Overactive Bladder (cont.)
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Overactive Bladder Causes
The urinary bladder is comprised of nerves, muscles, and connective tissue. The most important muscle in the bladder is the detrusor muscle. In normal circumstances, when the bladder fills with urine, it can stretch to hold the urine. When the volume in the bladder reaches close to 300 cc, the stretch in the wall of the bladder can trigger a nerve response to initiate urination (micturition). This reaction results in loosening of the sphincter in the neck of the bladder (connecting the bladder to the urethra) and contraction of the detrusor muscle so that urination can ensue. This response can be overridden voluntarily by an individual to prevent urination if it is not the right time or place.
Overactive bladder can result from dysfunction of the nerves or muscles in the bladder, most commonly the dysfunction of the detrusor muscle. In OAB, the detrusor can contract inappropriately regardless of how much urine is stored in the bladder, hence the term detrusor overactivity.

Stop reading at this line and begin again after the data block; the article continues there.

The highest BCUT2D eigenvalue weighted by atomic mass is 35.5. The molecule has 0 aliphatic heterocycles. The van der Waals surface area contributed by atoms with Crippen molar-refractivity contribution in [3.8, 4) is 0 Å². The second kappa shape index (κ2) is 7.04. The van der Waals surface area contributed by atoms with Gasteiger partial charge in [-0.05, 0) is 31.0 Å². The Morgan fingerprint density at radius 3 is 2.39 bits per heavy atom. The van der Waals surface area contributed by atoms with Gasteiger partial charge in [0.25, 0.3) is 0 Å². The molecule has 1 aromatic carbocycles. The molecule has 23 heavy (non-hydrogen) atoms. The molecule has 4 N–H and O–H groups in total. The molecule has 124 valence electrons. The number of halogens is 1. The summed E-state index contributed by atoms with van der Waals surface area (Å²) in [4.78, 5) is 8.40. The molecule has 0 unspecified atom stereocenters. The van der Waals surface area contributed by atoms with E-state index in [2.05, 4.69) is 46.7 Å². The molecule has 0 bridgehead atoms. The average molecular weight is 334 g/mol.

Common conditions such as urinary tract infection, kidney and bladder stones, or bladder tumors can all cause overactivity of the detrusor muscle, resulting in overactive bladder.
Some nervous system conditions can increase the susceptibility to develop overactive bladder. These conditions include diabetic neuropathy, stroke, multiple sclerosis, spinal cord injury, dementia, and Parkinson's disease.
Sometimes no identifiable cause for overactive bladder can be found. This is termed idiopathic overactive bladder.
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